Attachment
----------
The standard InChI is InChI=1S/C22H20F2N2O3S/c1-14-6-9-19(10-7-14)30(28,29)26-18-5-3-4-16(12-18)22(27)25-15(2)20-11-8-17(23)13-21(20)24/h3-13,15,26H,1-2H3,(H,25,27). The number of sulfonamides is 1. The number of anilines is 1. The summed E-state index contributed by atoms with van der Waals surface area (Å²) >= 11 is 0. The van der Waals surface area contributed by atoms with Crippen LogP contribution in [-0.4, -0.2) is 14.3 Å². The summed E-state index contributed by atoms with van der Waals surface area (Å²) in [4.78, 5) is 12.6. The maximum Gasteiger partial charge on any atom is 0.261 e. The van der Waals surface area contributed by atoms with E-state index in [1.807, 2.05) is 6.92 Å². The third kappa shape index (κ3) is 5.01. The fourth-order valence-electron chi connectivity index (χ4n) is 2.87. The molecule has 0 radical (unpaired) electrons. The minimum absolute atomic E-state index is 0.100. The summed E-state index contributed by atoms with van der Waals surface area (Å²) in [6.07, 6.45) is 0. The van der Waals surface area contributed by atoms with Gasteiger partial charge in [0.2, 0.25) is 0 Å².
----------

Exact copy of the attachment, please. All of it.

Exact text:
The standard InChI is InChI=1S/C22H20F2N2O3S/c1-14-6-9-19(10-7-14)30(28,29)26-18-5-3-4-16(12-18)22(27)25-15(2)20-11-8-17(23)13-21(20)24/h3-13,15,26H,1-2H3,(H,25,27). The number of sulfonamides is 1. The number of anilines is 1. The summed E-state index contributed by atoms with van der Waals surface area (Å²) >= 11 is 0. The van der Waals surface area contributed by atoms with Crippen LogP contribution in [-0.4, -0.2) is 14.3 Å². The summed E-state index contributed by atoms with van der Waals surface area (Å²) in [4.78, 5) is 12.6. The maximum Gasteiger partial charge on any atom is 0.261 e. The van der Waals surface area contributed by atoms with E-state index in [1.807, 2.05) is 6.92 Å². The third kappa shape index (κ3) is 5.01. The fourth-order valence-electron chi connectivity index (χ4n) is 2.87. The molecule has 0 radical (unpaired) electrons. The minimum absolute atomic E-state index is 0.100. The summed E-state index contributed by atoms with van der Waals surface area (Å²) in [6.07, 6.45) is 0. The van der Waals surface area contributed by atoms with Gasteiger partial charge in [0.2, 0.25) is 0 Å².